The trickiest issue by far with commissions is “double-dipping”—when a consultants collects a commission from both dealer and collector. Technically speaking, there’s nothing wrong with this. After all, auction houses get a cut from both buyers and consigners. But when it comes to ­consulting, the client is too often left in the dark. “I’ve even seen cases of people working for institutions doing this,” says Max Hetzler. “From an ethical perspective, that’s just horrible.” When clients do find out, it can get nasty—a few years ago, several London galleries were rumoured to have been deposed by lawyers in a lawsuit filed by a client against his consultant who was fired for double-dipping (the case was settled, keeping its details secret). Usually, this gets handled more discreetly. “We realised that it was happening with one collector and we decided to tell him,” says Sean Kelly. “He was very appreciative, because he’d been hawked around town by his consultant like an idiot.” Kelly now makes certain to discuss the details of any deal up front, with both the collector and consultant present.

The trickiest issue by far with commissions is “double-dipping”—when a consultants collects a commission from both dealer and collector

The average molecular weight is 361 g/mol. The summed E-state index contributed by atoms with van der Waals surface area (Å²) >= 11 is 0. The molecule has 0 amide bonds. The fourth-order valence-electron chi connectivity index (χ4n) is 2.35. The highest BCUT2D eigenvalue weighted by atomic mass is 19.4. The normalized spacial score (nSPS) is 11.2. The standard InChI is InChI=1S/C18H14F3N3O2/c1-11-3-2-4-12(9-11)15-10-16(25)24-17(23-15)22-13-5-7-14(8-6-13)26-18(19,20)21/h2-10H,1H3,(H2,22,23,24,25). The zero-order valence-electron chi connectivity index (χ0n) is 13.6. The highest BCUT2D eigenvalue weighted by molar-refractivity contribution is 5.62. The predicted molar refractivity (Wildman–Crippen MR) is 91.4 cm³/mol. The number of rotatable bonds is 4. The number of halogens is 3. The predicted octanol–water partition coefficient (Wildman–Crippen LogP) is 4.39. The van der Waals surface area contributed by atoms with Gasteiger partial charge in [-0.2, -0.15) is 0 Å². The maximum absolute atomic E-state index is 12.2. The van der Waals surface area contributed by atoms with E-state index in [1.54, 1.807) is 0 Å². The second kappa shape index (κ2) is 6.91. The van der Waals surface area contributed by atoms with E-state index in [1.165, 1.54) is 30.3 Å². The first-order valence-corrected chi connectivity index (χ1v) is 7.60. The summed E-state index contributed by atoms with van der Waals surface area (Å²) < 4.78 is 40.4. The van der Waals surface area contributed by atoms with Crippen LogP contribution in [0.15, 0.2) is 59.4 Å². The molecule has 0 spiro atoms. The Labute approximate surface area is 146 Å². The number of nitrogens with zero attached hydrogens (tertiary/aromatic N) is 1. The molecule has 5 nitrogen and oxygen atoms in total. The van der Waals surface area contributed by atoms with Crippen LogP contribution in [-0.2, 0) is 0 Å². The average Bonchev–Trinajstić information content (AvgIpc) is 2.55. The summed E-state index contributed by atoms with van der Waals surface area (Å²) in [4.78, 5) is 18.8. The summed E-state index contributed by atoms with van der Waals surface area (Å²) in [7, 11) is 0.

Beyond the financial complications of cutting consultants into the deal, some gallerists feel ­emotionally uneasy working with intermediaries. “There are three parties in that room, which is one more than you want,” explains Dee. “When you’re having a conversation with a collector about one of your artists, you’re bringing them into your world. It’s a really important, magical part of our role. And when there’s someone there filtering that for them, it doesn’t work the same way. It can lead to a lot of second-guessing.” Nicholas Baker of London’s FA Projects says that his gallery generally tries to work directly with collectors these days. “With some major collections, that’s impossible,” he concedes. “But as a rule we want as few screens as possible when you’re trying to understand a collector’s drive. We’ve also had the issue of an advisor and client falling out just when we felt our dynamic with the ­collector had been going well.”

Veteran advisors acknowledge that the profession faces reputational issues. Advisor Mary Zlot of San Francisco has worked for more than 20 years, for prime corporate clients such as Charles Schwab and Kohlberg Kravis Roberts and many major private collectors, assembling bodies of work she intends to be eventually destined for museums. Among the dealers who do business with her, she is considered a paragon of her profession. Yet when she meets someone new in the art world, Zlot steels herself for a negative reaction: “When you tell people you’re an art adviser, they often look at you like you’re some sort of fly-by-night carpetbagger or an interior decorator.”